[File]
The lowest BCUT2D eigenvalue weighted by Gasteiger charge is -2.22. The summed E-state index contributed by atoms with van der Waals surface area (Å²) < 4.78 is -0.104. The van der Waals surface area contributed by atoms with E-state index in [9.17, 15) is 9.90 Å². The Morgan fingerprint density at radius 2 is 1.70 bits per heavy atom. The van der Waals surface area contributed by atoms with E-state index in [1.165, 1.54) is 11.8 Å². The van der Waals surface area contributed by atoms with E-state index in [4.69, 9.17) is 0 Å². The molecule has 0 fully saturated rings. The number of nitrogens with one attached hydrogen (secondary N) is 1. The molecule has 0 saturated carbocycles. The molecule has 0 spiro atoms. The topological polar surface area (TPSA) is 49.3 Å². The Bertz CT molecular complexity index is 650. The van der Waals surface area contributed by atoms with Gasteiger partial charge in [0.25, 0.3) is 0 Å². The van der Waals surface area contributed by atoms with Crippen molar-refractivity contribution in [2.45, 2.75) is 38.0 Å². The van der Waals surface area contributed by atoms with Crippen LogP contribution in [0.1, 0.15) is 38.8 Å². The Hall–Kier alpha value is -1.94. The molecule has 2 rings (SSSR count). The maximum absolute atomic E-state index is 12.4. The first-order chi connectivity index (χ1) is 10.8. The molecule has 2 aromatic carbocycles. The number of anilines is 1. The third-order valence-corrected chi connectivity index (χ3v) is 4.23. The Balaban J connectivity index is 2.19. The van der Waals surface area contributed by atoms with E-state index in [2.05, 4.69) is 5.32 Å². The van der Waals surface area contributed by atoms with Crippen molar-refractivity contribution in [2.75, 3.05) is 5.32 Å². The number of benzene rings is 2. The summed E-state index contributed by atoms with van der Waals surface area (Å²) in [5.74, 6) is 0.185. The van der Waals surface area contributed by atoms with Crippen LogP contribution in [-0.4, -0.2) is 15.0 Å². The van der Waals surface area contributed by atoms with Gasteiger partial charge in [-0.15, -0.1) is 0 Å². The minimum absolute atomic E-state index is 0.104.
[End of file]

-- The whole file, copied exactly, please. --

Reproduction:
The lowest BCUT2D eigenvalue weighted by Gasteiger charge is -2.22. The summed E-state index contributed by atoms with van der Waals surface area (Å²) < 4.78 is -0.104. The van der Waals surface area contributed by atoms with E-state index in [9.17, 15) is 9.90 Å². The Morgan fingerprint density at radius 2 is 1.70 bits per heavy atom. The van der Waals surface area contributed by atoms with E-state index in [1.165, 1.54) is 11.8 Å². The van der Waals surface area contributed by atoms with E-state index in [4.69, 9.17) is 0 Å². The molecule has 0 fully saturated rings. The number of nitrogens with one attached hydrogen (secondary N) is 1. The molecule has 0 saturated carbocycles. The molecule has 0 spiro atoms. The topological polar surface area (TPSA) is 49.3 Å². The Bertz CT molecular complexity index is 650. The van der Waals surface area contributed by atoms with Gasteiger partial charge in [0.25, 0.3) is 0 Å². The van der Waals surface area contributed by atoms with Crippen molar-refractivity contribution in [2.45, 2.75) is 38.0 Å². The van der Waals surface area contributed by atoms with Crippen LogP contribution in [0.1, 0.15) is 38.8 Å². The Hall–Kier alpha value is -1.94. The molecule has 2 rings (SSSR count). The maximum absolute atomic E-state index is 12.4. The first-order chi connectivity index (χ1) is 10.8. The molecule has 2 aromatic carbocycles. The number of anilines is 1. The third-order valence-corrected chi connectivity index (χ3v) is 4.23. The Balaban J connectivity index is 2.19. The van der Waals surface area contributed by atoms with E-state index in [2.05, 4.69) is 5.32 Å². The van der Waals surface area contributed by atoms with Crippen molar-refractivity contribution in [2.75, 3.05) is 5.32 Å². The number of benzene rings is 2. The summed E-state index contributed by atoms with van der Waals surface area (Å²) in [5.74, 6) is 0.185. The van der Waals surface area contributed by atoms with Crippen LogP contribution in [-0.4, -0.2) is 15.0 Å². The van der Waals surface area contributed by atoms with Gasteiger partial charge in [-0.15, -0.1) is 0 Å². The minimum absolute atomic E-state index is 0.104.